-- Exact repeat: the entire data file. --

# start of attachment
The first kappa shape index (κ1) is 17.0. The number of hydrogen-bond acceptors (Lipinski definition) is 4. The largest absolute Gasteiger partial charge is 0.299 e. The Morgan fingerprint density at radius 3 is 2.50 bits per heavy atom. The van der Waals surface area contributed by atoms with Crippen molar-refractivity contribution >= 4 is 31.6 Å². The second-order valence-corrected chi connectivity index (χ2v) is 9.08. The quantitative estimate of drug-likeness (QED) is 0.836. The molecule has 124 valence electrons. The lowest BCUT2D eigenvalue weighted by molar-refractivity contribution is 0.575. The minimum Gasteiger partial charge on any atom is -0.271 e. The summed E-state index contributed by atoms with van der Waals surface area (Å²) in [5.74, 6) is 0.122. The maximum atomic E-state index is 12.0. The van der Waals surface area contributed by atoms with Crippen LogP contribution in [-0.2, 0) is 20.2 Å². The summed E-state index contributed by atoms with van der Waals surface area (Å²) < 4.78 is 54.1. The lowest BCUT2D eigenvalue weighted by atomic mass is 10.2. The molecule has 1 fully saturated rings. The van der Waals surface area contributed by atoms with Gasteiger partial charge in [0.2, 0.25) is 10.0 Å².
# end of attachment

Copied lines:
The first kappa shape index (κ1) is 17.0. The number of hydrogen-bond acceptors (Lipinski definition) is 4. The largest absolute Gasteiger partial charge is 0.299 e. The Morgan fingerprint density at radius 3 is 2.50 bits per heavy atom. The van der Waals surface area contributed by atoms with Crippen molar-refractivity contribution >= 4 is 31.6 Å². The second-order valence-corrected chi connectivity index (χ2v) is 9.08. The quantitative estimate of drug-likeness (QED) is 0.836. The molecule has 124 valence electrons. The lowest BCUT2D eigenvalue weighted by molar-refractivity contribution is 0.575. The minimum Gasteiger partial charge on any atom is -0.271 e. The summed E-state index contributed by atoms with van der Waals surface area (Å²) in [5.74, 6) is 0.122. The maximum atomic E-state index is 12.0. The van der Waals surface area contributed by atoms with Crippen LogP contribution in [-0.2, 0) is 20.2 Å². The summed E-state index contributed by atoms with van der Waals surface area (Å²) < 4.78 is 54.1. The lowest BCUT2D eigenvalue weighted by atomic mass is 10.2. The molecule has 1 fully saturated rings. The van der Waals surface area contributed by atoms with Gasteiger partial charge in [0.2, 0.25) is 10.0 Å².